Recently I’ve been creating many context/system diagrams but have needed to link them to use cases. This is due to the nature of the development process and the need to identify affected components from the starting point of a use case.
For example, given the diagram:
and the following Use Cases:
- Import trade data from the Trade Data System.
- Import counterparty data from the Reference Data System.
- Join the two sets of data together, enriching the trade data with information about the counterparty.
- For each counterparty, calculate the risk that the bank is exposed to.
- Generate a report that can be imported into Microsoft Excel containing the risk figures for all counterparties known by the bank.
- Distribute the report to the business users before the start of the next trading day (9am) in Singapore.
- Provide a way for a subset of the business users to configure and maintain the external parameters used by the risk calculations.
I overlay a box that captures the components involved in an interaction within the use case.
I’ll repeat for all the use cases - although this may look quite messy if you try to include all on the same diagram. Using different colours/lines for each use case can help here.
This allows me to:
- Quickly identify which components are used in a use case.
- Identify components affected by new use cases or changes to a current one.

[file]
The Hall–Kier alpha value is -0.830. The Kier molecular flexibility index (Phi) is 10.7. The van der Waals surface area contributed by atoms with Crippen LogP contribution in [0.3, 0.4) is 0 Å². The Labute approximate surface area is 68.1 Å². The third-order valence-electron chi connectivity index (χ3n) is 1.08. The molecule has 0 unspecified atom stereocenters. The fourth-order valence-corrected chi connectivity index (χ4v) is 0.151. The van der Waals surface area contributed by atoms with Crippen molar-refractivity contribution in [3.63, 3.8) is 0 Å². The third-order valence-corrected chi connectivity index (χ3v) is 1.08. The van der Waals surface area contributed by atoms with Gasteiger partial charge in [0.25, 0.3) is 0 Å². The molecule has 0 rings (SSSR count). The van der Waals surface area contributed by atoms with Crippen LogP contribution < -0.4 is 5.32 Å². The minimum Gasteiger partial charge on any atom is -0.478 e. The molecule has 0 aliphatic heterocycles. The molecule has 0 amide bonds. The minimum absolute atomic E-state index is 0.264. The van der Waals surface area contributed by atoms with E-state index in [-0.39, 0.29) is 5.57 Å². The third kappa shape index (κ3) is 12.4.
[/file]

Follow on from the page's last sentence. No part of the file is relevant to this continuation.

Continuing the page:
- Identify high coupling and ‘god objects’ (items that are used by everything).
- Make sure all components are in a use case - otherwise they might not be necessary or there is a missing use case. (Important if you are driving development from uses cases/stories.)
- Helps indicate where diagrams (or systems) could be split into multiple, simpler ones.
Structurizr has the ability to tag components with use cases, which you can then filter on to achieve a similar effect:
I find this to be a simple way to help bridge the gap between static and dynamic views and break down complex systems.
Do any of you do anything similar or have a completely different way to map use cases to components?
About the author
Robert works in financial services and has spent many years creating and maintaining trading systems. He knows far more about low latency data systems and garbage collection than is good for anyone. He likes to think of himself as a pragmatist who loves technology but uses what's appropriate rather than what's cool.
When not pouring over data connections or tormenting interviewees with circular reference questions, Robert can be found locked in his shed with an impressive collection of woodworking tools.
E-mail : robert.annett at codingthearchitecture.com